It had very nearly gone bust after the economic crash of 2008 because, like many firms, its massive debts were suddenly unmanageable.
It asked the UK Government if it could defer a £350 million VAT payment for a year while it straightened itself out. When the Government refused, owner Jim Ratcliffe didn't waste time making threats.
He and his senior team might mostly have been north English grammar school boys, but they swiftly decamped from Hampshire to the site of the former Cadbury's European HQ in Rolle on the shores of Lake Geneva, paying the substantial cost of relocating 80 staff and their families at the same time.
An extreme marathon runner into his sixties, Ratcliffe's track record speaks for itself. Having started out as a chemical engineer at Exxon, by the late 1980s he was working as a dealmaker for US private equity group, Advent. After Advent took over BP's fine chemicals division, Ratcliffe became its chief executive before creating Ineos as a vehicle for the management buyout of his company's operation in Antwerp in Belgium in 1998. The deal for Ineos, an acronym of Inspec Ethylene Oxide and Specialities, was the start of a buying spree of unloved blue-chip businesses that saw Ratcliffe enacted a staggering 22 takeovers in 10 years.
This included buying the Grangemouth petrochemical refinery from BP in 2006 as part of a bigger £6 billion takeover. However, refineries have always played second fiddle to the main Ineos operation, which focuses on making essential chemicals for plastics and other oil-based products for everyone from the motor industry to pharmaceuticals. It is now the fourth-biggest chemicals company in the world, with 51 manufacturing facilities in 11 countries in North America, Europe and Asia.
The way the company handled its tete-a-tete with the UK Government is not dissimilar to its industrial relations. When it took on the Grangemouth workforce in 2008 over their final salary pension scheme, it resulted in a rare defeat for the company, which the union believed could have been avoided with more flexible negotiation. Others might say that Ineos' mistake was not recognising that the Forties North Sea pipeline, which is essential for the national oil supply, depends on Grangemouth staying open and puts the workers in a strong position.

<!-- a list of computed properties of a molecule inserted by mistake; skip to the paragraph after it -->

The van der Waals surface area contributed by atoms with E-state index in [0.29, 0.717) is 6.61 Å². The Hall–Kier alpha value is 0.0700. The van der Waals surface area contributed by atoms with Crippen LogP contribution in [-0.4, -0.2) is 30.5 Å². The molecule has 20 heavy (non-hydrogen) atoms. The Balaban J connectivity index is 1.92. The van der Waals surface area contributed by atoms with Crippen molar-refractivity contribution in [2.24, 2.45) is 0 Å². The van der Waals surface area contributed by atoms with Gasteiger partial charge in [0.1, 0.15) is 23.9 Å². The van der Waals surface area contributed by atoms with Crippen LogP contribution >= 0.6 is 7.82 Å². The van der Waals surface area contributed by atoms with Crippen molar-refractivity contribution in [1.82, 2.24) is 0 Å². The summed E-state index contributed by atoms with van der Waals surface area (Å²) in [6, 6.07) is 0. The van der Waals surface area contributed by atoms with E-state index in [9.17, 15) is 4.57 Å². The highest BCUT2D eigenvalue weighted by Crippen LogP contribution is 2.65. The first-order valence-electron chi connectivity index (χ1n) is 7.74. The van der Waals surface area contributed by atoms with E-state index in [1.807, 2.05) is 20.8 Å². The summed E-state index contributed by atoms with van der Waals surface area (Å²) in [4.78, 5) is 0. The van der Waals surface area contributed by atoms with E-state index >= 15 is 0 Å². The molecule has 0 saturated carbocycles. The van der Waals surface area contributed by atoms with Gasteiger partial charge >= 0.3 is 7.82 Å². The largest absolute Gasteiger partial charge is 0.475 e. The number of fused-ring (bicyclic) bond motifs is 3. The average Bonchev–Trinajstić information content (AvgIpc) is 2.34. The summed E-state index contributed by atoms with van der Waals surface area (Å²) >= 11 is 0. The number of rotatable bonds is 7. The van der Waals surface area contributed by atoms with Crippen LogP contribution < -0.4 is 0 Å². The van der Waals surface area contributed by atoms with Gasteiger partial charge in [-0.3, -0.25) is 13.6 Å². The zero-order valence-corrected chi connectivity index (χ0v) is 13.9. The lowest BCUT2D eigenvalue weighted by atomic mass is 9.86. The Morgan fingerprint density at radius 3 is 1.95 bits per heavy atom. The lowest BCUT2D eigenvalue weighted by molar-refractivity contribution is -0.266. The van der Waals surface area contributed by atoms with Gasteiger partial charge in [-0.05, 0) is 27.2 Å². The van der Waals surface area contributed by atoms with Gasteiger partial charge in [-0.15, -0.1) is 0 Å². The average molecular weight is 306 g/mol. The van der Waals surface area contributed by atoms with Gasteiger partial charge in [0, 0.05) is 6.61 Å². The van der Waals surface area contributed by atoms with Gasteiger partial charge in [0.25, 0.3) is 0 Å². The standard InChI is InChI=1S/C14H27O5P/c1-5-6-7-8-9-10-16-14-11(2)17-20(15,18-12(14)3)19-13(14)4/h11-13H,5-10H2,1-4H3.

Ineos has attempted to ensure in subsequent industrial negotiations that it won't be forced into an embarrassing climbdown again. When it wanted to get staff off the final salary scheme at its Newton Aycliffe plant in County Durham recently, staff were given little choice but to sign up. When the union balloted for strike action, Ineos transferred the workers to a Belgian sister company under TUPE employment rules that do not safeguard pension rights.
At the Runcorn plant in Cheshire, similar changes went through with less upheaval, though the employees were balloted after being refused a pay increase. They are now considering whether to accept a 2.5% offer.
Meanwhile, in the current Grangemouth dispute, the company seems determined to avoid a repeat of 2008. It has fought hard to win the media battle, with tactics including targeting union convener Stevie Deans, suing the union over alledgedly defamatory comments and claiming the plant is losing money. It is, in fact, profitable but is paying out more cash than it is taking in because of investment commitments. This is not normally referred to as a loss, however, since investment is a means of making profits in the future.
Alex Flynn of Unite said: "Industrial relations have always been difficult. They have always been confrontational. If you contrast relations with other big companies like JLR or GM, where there's very much a partnership approach, Ineos are like the Millwall of blue chip industry. Their attitude is - no-one likes us, we don't care."